DIY: Travel Inspired Art with Photoshop Elements

By Kate Riley January 10, 2019

I’m just putting the finishing touches on my new office, and I wanted some original art on the walls. As you know I looooove to travel and I always take a lot of pictures when I’m someplace new!

Last year I visited Oahu for a week and also had weekend getaway in Maya Riviera, Mexico. I love exotic botanicals so much so I took several pictures on my trips. To remind myself of these beautiful places, I turned them into original artwork for my office using Photoshop Elements.

If you’re unfamiliar with (or maybe a little intimidated by) Photoshop Elements, don’t be! Photoshop Elements is a more basic version of Photoshop CC. You can download a free trial on the Adobe website and play with the filters and tools on your own to create something original from your photographs too.

Maybe you have a nice picture of your flowers blooming in summer or a nice view from a place you visited? Tweak the orignial photo and turn it into a unique piece of art!

When in Mexico for a weekend, I took this picture of these giant palms (anyone know the species?), I just loved their fan like leaves.

 

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In Photoshop Elements, I isolated the palm branch with the Polygonal Lasso Tool and erased everything outside of the leaves (making the bacground white) with the Eraser Tool.

 

 

I also patched some of the leaves with the Brush and Clone Stamp tools.  I copied and pasted the isolated palm branch into a new file and made it offset with a lot of white space. Then I had the new image enlarged to 16 x 20” at my local FedEx/Kinkos.

 

Easy large scale botanical art!

 

 

I took this next photo in Oahu when I was hiking up the Pillbox trail. (Don’t miss my article on cheap ways to travel in Oahu!). I loved the perspective of the botanical in the foreground and the view of the town of Kailua and the ocean below.

 

I used several tools to make this new painterly version: the Cutout Filter (Filter>Artistic>Cutout) to give the photograph a painterly effect.

 

I also used the Brush tool to eliminate the clouds and the little islands in the bay. I liked the idea of sky and ocean being one solid color, and leaving just the impressionist effect of the colors in the town and hills below. I also changed the hue of the color of the sky and the water with the Brush Tool and Color Picker tool.

 

 

 

 

This exotic flower I spied while walking around Oahu, I wish I knew what kind of flower it was (anyone know?).

 

I love it a vivid pink but then started playing with the Note Paper Filter which totally changed it and gave it a more abstract look.

 

After that, I used the Brush Tool to eliminate all the distraction in the background, changed the background it to a soft green with the Color Picker tool, and used the Gradient Tool to give the background an ombre effect.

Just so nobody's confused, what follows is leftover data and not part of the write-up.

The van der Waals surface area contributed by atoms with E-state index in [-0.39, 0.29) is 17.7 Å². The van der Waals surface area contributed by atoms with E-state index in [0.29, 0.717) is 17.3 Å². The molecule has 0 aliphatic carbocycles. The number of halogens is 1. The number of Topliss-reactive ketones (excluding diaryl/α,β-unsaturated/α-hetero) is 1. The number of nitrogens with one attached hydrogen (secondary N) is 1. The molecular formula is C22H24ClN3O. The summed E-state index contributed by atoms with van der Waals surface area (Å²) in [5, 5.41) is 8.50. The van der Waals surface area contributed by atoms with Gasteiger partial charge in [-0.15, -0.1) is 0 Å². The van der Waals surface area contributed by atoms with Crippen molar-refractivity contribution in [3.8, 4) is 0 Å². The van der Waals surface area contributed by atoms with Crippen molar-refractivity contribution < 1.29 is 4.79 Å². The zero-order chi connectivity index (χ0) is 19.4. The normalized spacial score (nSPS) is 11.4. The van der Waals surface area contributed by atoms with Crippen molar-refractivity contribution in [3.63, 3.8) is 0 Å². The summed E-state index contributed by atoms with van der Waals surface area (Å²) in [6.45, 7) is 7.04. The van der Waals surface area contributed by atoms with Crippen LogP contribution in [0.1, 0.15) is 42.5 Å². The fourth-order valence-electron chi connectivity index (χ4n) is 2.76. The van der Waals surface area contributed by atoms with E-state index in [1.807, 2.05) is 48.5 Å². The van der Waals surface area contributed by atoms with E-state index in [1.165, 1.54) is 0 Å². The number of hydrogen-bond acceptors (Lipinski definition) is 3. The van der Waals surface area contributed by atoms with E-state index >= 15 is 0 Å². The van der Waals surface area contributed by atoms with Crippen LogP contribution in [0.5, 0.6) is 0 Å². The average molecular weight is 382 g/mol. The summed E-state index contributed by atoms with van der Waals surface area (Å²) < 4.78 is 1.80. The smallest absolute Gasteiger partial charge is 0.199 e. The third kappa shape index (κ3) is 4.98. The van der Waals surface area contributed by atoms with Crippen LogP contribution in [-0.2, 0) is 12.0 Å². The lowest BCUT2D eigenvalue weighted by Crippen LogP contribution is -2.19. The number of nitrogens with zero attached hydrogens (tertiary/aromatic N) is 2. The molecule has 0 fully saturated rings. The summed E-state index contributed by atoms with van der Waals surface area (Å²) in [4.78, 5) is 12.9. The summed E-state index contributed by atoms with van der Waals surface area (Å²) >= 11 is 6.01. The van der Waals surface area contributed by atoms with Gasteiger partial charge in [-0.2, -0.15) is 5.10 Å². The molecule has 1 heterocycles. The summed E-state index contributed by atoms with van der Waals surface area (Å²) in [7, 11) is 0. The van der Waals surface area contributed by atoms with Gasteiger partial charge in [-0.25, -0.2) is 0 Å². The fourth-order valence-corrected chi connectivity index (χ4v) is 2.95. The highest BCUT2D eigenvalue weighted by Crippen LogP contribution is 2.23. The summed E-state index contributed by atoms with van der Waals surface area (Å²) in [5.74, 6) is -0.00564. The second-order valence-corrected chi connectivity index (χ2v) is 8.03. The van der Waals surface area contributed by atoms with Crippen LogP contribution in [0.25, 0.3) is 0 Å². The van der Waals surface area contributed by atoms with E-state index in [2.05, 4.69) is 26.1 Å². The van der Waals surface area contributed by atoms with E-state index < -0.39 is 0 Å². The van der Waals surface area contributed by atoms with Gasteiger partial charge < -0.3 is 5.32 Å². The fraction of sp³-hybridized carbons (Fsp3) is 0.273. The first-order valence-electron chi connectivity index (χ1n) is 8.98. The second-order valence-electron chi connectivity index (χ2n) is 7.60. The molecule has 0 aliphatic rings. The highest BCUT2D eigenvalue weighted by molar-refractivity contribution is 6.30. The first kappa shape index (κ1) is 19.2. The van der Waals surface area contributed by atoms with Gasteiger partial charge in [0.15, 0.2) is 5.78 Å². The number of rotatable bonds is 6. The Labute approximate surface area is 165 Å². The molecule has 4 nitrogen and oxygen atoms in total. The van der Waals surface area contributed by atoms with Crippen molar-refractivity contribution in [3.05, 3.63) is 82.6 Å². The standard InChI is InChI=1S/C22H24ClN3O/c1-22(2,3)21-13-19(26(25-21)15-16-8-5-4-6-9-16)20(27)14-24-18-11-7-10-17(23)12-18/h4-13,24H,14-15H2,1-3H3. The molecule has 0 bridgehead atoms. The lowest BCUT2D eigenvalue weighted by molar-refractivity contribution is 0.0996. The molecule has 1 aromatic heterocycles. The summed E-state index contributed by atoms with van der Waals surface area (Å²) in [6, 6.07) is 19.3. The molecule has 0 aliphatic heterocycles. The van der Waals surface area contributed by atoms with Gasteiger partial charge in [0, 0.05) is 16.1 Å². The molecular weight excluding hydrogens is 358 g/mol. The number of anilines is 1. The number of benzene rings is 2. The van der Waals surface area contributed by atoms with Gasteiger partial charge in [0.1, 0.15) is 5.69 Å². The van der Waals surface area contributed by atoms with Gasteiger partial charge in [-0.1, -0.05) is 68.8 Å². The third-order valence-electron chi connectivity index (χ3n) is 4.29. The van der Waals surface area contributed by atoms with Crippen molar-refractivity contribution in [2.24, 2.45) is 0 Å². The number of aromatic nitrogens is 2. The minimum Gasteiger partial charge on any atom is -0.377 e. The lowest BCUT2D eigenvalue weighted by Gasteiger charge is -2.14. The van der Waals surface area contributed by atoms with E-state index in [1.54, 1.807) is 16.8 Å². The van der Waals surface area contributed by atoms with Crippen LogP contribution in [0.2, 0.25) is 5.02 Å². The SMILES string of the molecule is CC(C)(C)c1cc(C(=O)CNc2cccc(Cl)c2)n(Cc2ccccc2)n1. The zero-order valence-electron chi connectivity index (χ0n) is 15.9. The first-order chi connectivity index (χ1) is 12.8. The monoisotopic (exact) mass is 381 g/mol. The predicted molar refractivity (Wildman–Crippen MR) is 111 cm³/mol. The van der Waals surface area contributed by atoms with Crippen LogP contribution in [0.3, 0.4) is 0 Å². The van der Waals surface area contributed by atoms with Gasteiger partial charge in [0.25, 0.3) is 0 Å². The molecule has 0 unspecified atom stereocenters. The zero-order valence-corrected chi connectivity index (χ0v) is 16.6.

Now every time I enter my office the first view is artwork I’ve created from places I’ve been. I love that so much!

 

If you download a free trial of Photoshop Elements, open your image in the Photoshop Elements Editor Workspace, also make sure you’re working in Expert Mode to have access to all the tools.

Just a word of encouragement if you’re inexperienced with Photoshop Elements, I’m totally self taught! I’ve learned everything about these filters and tools just by playing with them over time. There are many different ways to take ordinary photographs and turn them into original art with this program, so give it a try!

Those of you who use PE, what are your favorite tools? Do you have any tips to share?

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15 comments

  1. Great photos, Kate! These are beautiful. I love the palm leaves especially.

    I do use Photoshop Elements often but my favorite filter is done with the Waterlogue app. I took a picture of the beach on a vacation last year to Tahiti, and turned it into a watercolor picture with Waterlogue. I have that enlarged and hanging up at work, and people often ask me if I painted it. :-) I often like to use PE first to make any fixes in the light, saturation, straighten it out if necessary, etc. and then use another program for the final filter.

    • That’s a great one Susan! Do you have any issue with resolution? I remember using it years ago and I couldn’t get it to make my photo a high enough resolution for a larger print. Any tips you can share?

  2. The flower looks like a variety of hibiscus (Hibiscus schizopetalus). Hibiscus also makes beautiful red tea.

  3. Hi Kate, your office looks great! The palm is called a palmetto. The flower is Hibiscus schizopetalus.

    • Thank you Kerry, I thought it might be a Palmetto and the flower a species of hibiscus because of the stamen. :)

  4. I LOVE this. We travel often, and I have many lovely photos that just “aren’t quite right.” I’ve been scared to try photoshop (why???), but you may have convinced me. I truly love your creativity.

  5. The flower is Schizopetalus — An East African species that defies description!

    Known also as CHINESE LANTERN, JAPANESE LANTERN, Skeleton Flower.

    Love this article!

  6. OMG.. Love this idea! I definitely will be trying this out with some photos. Brilliant little tip that you have shared. Also thanks for the great tutorial. It Is nice to have something to following along while trying to implement. Kudo’s on your blog. Great design and style.

    • Hi Laura, I used one large frame from IKEA, I think it’s the Ribba, and the smaller two are from Michaels, they both have pencil thin frames but different size mats, I found them in their frame section. :) I like to vary the size of the frames and artwork and mats but keep the frame color consistent. :)

    • I hadn’t thought of that! Great idea, I’ll update the post with a link to the images :)

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